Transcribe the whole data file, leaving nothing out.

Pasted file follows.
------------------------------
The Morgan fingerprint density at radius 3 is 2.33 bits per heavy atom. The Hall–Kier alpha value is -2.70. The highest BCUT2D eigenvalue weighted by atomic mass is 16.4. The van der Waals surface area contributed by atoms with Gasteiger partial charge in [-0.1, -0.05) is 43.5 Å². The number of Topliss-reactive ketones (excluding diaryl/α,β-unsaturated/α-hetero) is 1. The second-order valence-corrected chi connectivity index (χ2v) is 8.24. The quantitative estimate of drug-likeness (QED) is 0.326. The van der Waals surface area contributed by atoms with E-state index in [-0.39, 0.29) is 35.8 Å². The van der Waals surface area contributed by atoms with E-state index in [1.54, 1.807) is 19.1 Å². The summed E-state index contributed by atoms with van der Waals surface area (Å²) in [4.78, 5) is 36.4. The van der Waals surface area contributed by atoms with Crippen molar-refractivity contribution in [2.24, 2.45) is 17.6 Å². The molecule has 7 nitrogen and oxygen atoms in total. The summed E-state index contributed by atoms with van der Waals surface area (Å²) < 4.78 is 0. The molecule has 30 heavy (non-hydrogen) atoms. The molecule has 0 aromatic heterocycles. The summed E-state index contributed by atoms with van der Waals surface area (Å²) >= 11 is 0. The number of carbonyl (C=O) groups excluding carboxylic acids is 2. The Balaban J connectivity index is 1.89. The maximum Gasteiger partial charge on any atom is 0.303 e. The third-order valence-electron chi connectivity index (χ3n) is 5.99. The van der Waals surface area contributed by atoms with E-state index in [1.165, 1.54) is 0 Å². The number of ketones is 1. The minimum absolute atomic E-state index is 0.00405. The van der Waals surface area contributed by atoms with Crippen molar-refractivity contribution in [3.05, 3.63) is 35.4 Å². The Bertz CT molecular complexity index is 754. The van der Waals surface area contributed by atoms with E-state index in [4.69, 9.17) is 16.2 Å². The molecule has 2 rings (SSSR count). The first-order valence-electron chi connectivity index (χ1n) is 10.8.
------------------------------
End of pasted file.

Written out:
The Morgan fingerprint density at radius 3 is 2.33 bits per heavy atom. The Hall–Kier alpha value is -2.70. The highest BCUT2D eigenvalue weighted by atomic mass is 16.4. The van der Waals surface area contributed by atoms with Gasteiger partial charge in [-0.1, -0.05) is 43.5 Å². The number of Topliss-reactive ketones (excluding diaryl/α,β-unsaturated/α-hetero) is 1. The second-order valence-corrected chi connectivity index (χ2v) is 8.24. The quantitative estimate of drug-likeness (QED) is 0.326. The van der Waals surface area contributed by atoms with E-state index in [-0.39, 0.29) is 35.8 Å². The van der Waals surface area contributed by atoms with E-state index in [1.54, 1.807) is 19.1 Å². The summed E-state index contributed by atoms with van der Waals surface area (Å²) in [4.78, 5) is 36.4. The van der Waals surface area contributed by atoms with Crippen molar-refractivity contribution in [2.24, 2.45) is 17.6 Å². The molecule has 7 nitrogen and oxygen atoms in total. The summed E-state index contributed by atoms with van der Waals surface area (Å²) < 4.78 is 0. The molecule has 30 heavy (non-hydrogen) atoms. The molecule has 0 aromatic heterocycles. The summed E-state index contributed by atoms with van der Waals surface area (Å²) >= 11 is 0. The number of carbonyl (C=O) groups excluding carboxylic acids is 2. The Balaban J connectivity index is 1.89. The maximum Gasteiger partial charge on any atom is 0.303 e. The third-order valence-electron chi connectivity index (χ3n) is 5.99. The van der Waals surface area contributed by atoms with E-state index in [1.165, 1.54) is 0 Å². The number of ketones is 1. The minimum absolute atomic E-state index is 0.00405. The van der Waals surface area contributed by atoms with Crippen molar-refractivity contribution in [3.05, 3.63) is 35.4 Å². The Bertz CT molecular complexity index is 754. The van der Waals surface area contributed by atoms with E-state index in [4.69, 9.17) is 16.2 Å². The molecule has 2 rings (SSSR count). The first-order valence-electron chi connectivity index (χ1n) is 10.8.